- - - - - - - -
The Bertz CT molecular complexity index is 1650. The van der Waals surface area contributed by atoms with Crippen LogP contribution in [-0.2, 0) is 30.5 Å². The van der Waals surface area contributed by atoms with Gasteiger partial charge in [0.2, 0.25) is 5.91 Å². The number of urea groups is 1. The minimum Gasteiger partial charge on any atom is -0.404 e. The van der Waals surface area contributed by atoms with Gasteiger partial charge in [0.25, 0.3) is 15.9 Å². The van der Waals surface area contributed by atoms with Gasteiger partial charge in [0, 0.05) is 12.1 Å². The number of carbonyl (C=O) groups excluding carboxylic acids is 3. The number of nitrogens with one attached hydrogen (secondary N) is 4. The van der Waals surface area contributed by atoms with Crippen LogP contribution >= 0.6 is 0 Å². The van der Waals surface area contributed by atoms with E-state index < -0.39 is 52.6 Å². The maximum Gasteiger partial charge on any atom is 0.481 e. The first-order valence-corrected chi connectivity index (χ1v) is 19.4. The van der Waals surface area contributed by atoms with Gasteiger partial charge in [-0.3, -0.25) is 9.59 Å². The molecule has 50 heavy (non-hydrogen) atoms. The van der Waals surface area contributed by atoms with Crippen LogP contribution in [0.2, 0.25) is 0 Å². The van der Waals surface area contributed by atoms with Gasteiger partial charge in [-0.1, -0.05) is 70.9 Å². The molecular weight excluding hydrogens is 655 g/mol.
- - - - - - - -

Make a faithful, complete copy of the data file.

The Bertz CT molecular complexity index is 1650. The van der Waals surface area contributed by atoms with Crippen LogP contribution in [-0.2, 0) is 30.5 Å². The van der Waals surface area contributed by atoms with Gasteiger partial charge in [0.2, 0.25) is 5.91 Å². The number of urea groups is 1. The minimum Gasteiger partial charge on any atom is -0.404 e. The van der Waals surface area contributed by atoms with Gasteiger partial charge in [0.25, 0.3) is 15.9 Å². The van der Waals surface area contributed by atoms with Gasteiger partial charge in [0, 0.05) is 12.1 Å². The number of carbonyl (C=O) groups excluding carboxylic acids is 3. The number of nitrogens with one attached hydrogen (secondary N) is 4. The van der Waals surface area contributed by atoms with Crippen LogP contribution >= 0.6 is 0 Å². The van der Waals surface area contributed by atoms with E-state index < -0.39 is 52.6 Å². The maximum Gasteiger partial charge on any atom is 0.481 e. The first-order valence-corrected chi connectivity index (χ1v) is 19.4. The van der Waals surface area contributed by atoms with Gasteiger partial charge in [-0.3, -0.25) is 9.59 Å². The molecule has 50 heavy (non-hydrogen) atoms. The van der Waals surface area contributed by atoms with Crippen LogP contribution in [0.2, 0.25) is 0 Å². The van der Waals surface area contributed by atoms with Gasteiger partial charge in [-0.1, -0.05) is 70.9 Å². The molecular weight excluding hydrogens is 655 g/mol.